Kyle resident Marlo Treybig knew something was wrong when a fire truck breezed by her home on Indigo Cove Friday.
It wasn’t until she walked to her front door and saw her neighbor’s shed and fence ablaze that she knew she had to take action.
Sprinting across the street, Treybig slammed open her neighbors’ door and warned them of the impending inferno.
Treybig’s heroic efforts helped save the lives of her neighbors from a fire that destroyed property valued at more than $400,000. But for Treybig, who herself has been the victim of a devastating house fire, ensuring the safety of her neighbors was top priority. Kyle Taylor, Kyle Fire Department chief, said it took about seven hours for fire crews from eight fire departments to extinguish the blaze, which caused roughly $430,000 in damages. No one was injured in the fire.
Crews assisting in battling the blaze included the Buda, San Marcos, Chisolm Trail, Wimberley fire departments and the North Hays County Fire Rescue. Also helping was Hays County Combined Emergency Response team.
The first call regarding the fire, located in the 100 block of Indigo Cove, was made for a fire in a shed. Prior to the call, Taylor said he noticed smoke billowing from the Hometown Kyle subdivision while driving along Old Stagecoach Road.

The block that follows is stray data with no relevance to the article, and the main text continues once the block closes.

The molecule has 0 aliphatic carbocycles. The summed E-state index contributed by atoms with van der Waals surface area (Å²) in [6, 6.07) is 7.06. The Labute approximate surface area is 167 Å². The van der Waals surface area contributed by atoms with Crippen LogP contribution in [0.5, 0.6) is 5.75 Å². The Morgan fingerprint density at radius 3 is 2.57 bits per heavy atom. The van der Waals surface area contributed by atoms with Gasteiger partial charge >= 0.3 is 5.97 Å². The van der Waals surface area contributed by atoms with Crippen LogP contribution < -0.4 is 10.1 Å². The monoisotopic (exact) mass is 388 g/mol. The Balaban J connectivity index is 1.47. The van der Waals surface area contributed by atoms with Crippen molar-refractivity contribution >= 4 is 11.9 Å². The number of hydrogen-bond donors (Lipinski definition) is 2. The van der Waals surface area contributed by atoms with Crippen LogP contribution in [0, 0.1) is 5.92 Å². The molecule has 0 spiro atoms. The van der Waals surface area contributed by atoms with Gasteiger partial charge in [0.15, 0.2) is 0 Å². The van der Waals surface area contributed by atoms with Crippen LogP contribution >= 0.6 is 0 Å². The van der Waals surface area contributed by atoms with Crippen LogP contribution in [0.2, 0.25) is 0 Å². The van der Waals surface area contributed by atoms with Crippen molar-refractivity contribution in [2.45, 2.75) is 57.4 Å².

Taylor said he arrived at the scene when the initial call to dispatch came in from nearby neighbors.
Sarah Hempel, a teacher at Fuentes Elementary who lives near Indigo Cove, was one of the first neighbors to call 911 regarding the fire. Hempel said she was returning from school when she saw a column of “huge, black smoke” near Hometown Kyle.
“I thought it was the field behind us on Stagecoach (Road),” Hempel said. “As I got closer, I realized it was right behind our backyard.”
Stepanie McDonald, who lives behind the affected home, said she saw the fire out of a window in her home. After calling 911, McDonald attempted to water her grass, in order to avoid any potential flames from spreading.
“There were a lot of pops and then there was a big one,” McDonald said. “From there it jumped to the fence and then the yard, then to the house.”
For Treybig, the fire brought back memories of the time her home burned down three days before her senior year in high school. She understood the fear and the devastation from such an event.
“It’s not just the possessions, but your life is completely upended,” Treybig said.
But with the devastation comes hope, as many area residents are starting the process of helping the homeowners.
Wayfinders Church, which the family attended, has begun an online donation drive for the family. Meanwhile, businesses such as Sustainacycle and Lone Star Delights are offering a percentage of proceeds to the family as well.
Treybig said surrounding neighbors are also planning to come together to bring the family what they need, including items for their children, who will begin school next week.
“I know what it’s like to lose everything,” Treybig said. “We’re going to get something going on the neighborhood website.”